Newly-released satellite images allegedly show the ongoing construction of coal plants despite the Chinese government’s order to suspend or cancel the projects, according to a new report by the San Francisco-based research platform CoalSwarm.
In its “tsunami warning” report, the group, which receives financial support from a number of foundations, mainly based in the United States, in addition to private donations, hypothesized that Beijing was building more plants than the government claimed.
Using Planet Labs satellite data, CoalSwarm analyzed each plant which had been ordered to slow or postpone its construction and cited several examples of locations where the development was proceeding despite restrictions, such as the Huadian Nanxiong, Huaneng Daba-4, Zhoukou Longda, Tianming and Tianyuan Manganese power stations.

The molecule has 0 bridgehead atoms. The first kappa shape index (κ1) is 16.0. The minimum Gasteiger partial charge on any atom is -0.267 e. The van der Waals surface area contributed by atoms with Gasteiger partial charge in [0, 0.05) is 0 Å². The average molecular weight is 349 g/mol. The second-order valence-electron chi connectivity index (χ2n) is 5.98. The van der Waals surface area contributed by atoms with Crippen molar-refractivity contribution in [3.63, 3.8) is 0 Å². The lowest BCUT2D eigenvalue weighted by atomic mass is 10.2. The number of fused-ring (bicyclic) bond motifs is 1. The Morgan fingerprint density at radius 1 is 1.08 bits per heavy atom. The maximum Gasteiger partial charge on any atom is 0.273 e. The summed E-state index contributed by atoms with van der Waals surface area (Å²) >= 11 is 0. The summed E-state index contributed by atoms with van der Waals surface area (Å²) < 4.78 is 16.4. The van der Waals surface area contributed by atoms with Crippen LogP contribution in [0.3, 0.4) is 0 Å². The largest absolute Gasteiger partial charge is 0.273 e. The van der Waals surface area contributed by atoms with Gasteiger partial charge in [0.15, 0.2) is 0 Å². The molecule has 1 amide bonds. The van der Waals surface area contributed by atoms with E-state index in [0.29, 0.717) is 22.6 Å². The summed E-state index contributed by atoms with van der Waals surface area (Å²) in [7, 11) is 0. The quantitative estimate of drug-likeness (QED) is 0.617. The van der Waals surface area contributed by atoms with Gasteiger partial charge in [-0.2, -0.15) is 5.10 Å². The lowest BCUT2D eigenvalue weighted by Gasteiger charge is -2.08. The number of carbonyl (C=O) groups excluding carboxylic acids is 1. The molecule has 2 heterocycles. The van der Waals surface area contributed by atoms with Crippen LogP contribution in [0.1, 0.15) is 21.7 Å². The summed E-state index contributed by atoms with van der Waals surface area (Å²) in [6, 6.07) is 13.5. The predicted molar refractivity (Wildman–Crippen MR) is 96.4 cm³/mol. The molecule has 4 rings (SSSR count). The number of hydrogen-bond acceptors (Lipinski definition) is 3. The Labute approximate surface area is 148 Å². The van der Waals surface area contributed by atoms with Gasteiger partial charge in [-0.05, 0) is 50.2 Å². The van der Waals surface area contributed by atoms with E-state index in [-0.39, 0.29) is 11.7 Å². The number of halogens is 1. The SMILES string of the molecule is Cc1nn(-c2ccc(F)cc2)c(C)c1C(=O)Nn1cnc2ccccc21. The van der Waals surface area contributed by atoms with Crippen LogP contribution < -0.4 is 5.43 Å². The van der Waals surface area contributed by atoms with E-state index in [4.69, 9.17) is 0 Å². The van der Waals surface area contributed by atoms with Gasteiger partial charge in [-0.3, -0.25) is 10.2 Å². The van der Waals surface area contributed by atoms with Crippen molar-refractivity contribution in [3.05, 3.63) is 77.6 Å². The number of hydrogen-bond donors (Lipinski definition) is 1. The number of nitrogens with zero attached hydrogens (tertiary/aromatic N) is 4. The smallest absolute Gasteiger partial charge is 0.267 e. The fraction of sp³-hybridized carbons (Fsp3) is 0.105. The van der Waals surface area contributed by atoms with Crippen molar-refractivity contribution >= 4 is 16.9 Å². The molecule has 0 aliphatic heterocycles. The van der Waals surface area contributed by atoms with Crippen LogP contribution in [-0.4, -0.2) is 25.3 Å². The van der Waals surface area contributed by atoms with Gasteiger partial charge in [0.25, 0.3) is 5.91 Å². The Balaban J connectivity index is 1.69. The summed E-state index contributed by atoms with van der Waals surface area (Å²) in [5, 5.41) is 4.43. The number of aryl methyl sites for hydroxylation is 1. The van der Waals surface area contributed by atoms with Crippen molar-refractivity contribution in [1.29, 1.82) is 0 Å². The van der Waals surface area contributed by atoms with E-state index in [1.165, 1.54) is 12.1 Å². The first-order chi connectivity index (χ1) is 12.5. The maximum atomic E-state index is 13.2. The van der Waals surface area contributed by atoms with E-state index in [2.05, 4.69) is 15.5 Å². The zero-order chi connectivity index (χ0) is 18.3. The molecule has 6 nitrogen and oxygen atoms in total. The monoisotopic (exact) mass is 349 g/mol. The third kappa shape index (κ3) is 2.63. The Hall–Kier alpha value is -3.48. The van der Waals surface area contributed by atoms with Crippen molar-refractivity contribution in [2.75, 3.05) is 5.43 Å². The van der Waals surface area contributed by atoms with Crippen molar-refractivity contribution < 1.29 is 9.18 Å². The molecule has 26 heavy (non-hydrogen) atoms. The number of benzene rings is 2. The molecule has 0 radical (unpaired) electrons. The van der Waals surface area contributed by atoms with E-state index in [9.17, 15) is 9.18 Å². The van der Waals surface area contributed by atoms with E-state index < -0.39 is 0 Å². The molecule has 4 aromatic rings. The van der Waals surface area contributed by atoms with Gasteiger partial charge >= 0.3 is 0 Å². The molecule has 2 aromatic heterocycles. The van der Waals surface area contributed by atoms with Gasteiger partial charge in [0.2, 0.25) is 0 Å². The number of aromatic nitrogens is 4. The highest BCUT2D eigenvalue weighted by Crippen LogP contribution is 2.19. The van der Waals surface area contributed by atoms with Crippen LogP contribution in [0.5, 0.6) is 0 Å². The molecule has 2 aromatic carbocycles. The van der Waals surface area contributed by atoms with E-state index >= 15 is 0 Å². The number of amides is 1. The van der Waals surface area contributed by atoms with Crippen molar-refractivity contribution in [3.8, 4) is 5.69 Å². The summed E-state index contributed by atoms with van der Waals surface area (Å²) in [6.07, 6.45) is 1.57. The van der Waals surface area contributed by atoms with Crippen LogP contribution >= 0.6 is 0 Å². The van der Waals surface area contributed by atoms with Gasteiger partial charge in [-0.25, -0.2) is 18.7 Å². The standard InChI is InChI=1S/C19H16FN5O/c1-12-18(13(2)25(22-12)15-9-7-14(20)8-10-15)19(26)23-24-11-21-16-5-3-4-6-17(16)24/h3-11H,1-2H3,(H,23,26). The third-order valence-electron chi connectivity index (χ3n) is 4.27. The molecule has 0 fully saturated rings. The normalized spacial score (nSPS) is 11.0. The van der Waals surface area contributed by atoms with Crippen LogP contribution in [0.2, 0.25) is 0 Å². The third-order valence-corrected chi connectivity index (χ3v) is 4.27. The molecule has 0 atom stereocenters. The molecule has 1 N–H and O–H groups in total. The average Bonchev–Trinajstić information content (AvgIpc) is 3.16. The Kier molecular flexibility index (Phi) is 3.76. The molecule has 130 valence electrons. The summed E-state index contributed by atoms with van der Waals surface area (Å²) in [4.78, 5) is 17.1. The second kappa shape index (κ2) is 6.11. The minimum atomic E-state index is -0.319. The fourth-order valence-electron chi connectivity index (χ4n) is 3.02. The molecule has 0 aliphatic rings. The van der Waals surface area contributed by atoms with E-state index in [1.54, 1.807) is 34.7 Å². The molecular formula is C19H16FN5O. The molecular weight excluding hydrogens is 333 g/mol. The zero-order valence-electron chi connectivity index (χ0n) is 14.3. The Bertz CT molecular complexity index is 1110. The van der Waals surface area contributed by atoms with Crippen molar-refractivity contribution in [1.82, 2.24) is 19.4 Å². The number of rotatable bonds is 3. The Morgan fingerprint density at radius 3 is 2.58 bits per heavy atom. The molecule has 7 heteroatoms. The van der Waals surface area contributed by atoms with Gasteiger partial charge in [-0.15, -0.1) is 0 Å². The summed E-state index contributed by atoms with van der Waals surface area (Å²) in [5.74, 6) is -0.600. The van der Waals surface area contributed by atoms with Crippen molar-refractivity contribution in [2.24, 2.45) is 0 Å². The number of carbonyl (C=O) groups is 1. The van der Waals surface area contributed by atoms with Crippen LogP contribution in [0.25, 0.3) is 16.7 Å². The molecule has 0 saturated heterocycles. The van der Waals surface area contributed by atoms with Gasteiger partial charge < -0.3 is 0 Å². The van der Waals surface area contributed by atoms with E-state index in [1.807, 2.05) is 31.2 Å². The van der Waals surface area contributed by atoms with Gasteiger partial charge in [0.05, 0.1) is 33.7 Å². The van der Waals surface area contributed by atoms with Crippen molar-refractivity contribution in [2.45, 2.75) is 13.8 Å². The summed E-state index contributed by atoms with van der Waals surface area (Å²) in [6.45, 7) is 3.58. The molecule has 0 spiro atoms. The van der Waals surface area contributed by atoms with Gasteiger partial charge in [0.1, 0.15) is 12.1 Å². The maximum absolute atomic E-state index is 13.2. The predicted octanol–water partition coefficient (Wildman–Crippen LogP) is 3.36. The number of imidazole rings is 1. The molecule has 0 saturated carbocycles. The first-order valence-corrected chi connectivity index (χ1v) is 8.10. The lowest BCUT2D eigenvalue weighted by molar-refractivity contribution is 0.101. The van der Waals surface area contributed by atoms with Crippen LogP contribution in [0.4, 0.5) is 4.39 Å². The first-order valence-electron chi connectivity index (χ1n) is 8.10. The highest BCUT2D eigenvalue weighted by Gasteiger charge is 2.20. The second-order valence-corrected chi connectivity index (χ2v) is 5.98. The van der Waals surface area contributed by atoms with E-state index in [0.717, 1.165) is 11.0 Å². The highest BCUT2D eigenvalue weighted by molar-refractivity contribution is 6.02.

While Beijing’s current five-year plan (2016-2020) stipulates that the coal capacity shouldn’t exceed 1,100 gigawatts by 2020, the reports suggests that 259 gigawatts of new capacity are currently under development, coming on top of the existing capacity of 993 gigawatts.
“This new evidence that China’s central government hasn’t been able to stop the runaway coal-fired power plant building is alarming – the planet can’t tolerate another US-sized block of plants being built,” said Ted Nace, the executive director of CoalSwarm.
In a bid to rein in this boom in January 2017, China’s central government sent letters to provincial authorities that proposed to postpone the 95 GW of coal capacity for development after 2020 and halted another 3 GW of pre-construction capacity.
CoalSwarm, a San-Francisco based group, claims to be a global network of researchers “developing collaborative informational resources on fossil fuels and alternatives.”